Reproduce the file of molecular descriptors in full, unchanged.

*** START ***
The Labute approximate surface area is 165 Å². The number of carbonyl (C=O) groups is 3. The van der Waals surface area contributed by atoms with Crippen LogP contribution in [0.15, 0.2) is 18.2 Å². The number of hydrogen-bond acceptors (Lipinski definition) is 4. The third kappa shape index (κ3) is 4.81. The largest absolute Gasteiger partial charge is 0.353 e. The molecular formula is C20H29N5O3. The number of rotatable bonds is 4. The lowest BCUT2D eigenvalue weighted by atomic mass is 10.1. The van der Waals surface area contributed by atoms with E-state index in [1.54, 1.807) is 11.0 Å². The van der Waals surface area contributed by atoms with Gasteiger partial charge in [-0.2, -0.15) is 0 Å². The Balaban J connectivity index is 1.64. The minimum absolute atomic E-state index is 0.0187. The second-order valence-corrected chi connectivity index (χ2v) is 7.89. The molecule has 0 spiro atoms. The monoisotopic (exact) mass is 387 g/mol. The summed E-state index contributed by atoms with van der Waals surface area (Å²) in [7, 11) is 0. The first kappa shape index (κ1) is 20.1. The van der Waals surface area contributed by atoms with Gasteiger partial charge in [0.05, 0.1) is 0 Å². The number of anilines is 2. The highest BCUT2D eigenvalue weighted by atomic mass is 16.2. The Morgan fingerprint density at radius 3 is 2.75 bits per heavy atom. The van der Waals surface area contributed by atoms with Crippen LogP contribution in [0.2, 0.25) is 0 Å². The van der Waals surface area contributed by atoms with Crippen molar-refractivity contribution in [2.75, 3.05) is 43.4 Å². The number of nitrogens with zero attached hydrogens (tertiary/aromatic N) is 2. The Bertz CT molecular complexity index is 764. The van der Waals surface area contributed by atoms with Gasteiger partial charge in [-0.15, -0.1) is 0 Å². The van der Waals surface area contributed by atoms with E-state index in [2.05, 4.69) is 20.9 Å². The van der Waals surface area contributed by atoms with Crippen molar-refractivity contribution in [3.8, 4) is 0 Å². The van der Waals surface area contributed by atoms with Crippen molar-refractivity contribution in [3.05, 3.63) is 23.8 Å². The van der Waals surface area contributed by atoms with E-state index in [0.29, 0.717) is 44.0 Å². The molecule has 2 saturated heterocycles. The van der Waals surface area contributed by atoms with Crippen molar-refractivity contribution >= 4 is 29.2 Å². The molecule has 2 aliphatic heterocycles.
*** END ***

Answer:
The Labute approximate surface area is 165 Å². The number of carbonyl (C=O) groups is 3. The van der Waals surface area contributed by atoms with Crippen LogP contribution in [0.15, 0.2) is 18.2 Å². The number of hydrogen-bond acceptors (Lipinski definition) is 4. The third kappa shape index (κ3) is 4.81. The largest absolute Gasteiger partial charge is 0.353 e. The molecular formula is C20H29N5O3. The number of rotatable bonds is 4. The lowest BCUT2D eigenvalue weighted by atomic mass is 10.1. The van der Waals surface area contributed by atoms with E-state index in [1.54, 1.807) is 11.0 Å². The van der Waals surface area contributed by atoms with Gasteiger partial charge in [-0.2, -0.15) is 0 Å². The Balaban J connectivity index is 1.64. The minimum absolute atomic E-state index is 0.0187. The second-order valence-corrected chi connectivity index (χ2v) is 7.89. The molecule has 0 spiro atoms. The monoisotopic (exact) mass is 387 g/mol. The summed E-state index contributed by atoms with van der Waals surface area (Å²) in [7, 11) is 0. The first kappa shape index (κ1) is 20.1. The van der Waals surface area contributed by atoms with Gasteiger partial charge in [0.05, 0.1) is 0 Å². The number of anilines is 2. The highest BCUT2D eigenvalue weighted by atomic mass is 16.2. The Morgan fingerprint density at radius 3 is 2.75 bits per heavy atom. The van der Waals surface area contributed by atoms with Crippen LogP contribution in [0.2, 0.25) is 0 Å². The van der Waals surface area contributed by atoms with Crippen molar-refractivity contribution in [2.75, 3.05) is 43.4 Å². The number of nitrogens with zero attached hydrogens (tertiary/aromatic N) is 2. The Bertz CT molecular complexity index is 764. The van der Waals surface area contributed by atoms with Gasteiger partial charge in [-0.15, -0.1) is 0 Å². The van der Waals surface area contributed by atoms with E-state index in [2.05, 4.69) is 20.9 Å². The van der Waals surface area contributed by atoms with Crippen molar-refractivity contribution in [3.8, 4) is 0 Å². The van der Waals surface area contributed by atoms with Crippen molar-refractivity contribution in [3.05, 3.63) is 23.8 Å². The van der Waals surface area contributed by atoms with E-state index in [0.29, 0.717) is 44.0 Å². The molecule has 2 saturated heterocycles. The van der Waals surface area contributed by atoms with Crippen molar-refractivity contribution >= 4 is 29.2 Å². The molecule has 2 aliphatic heterocycles.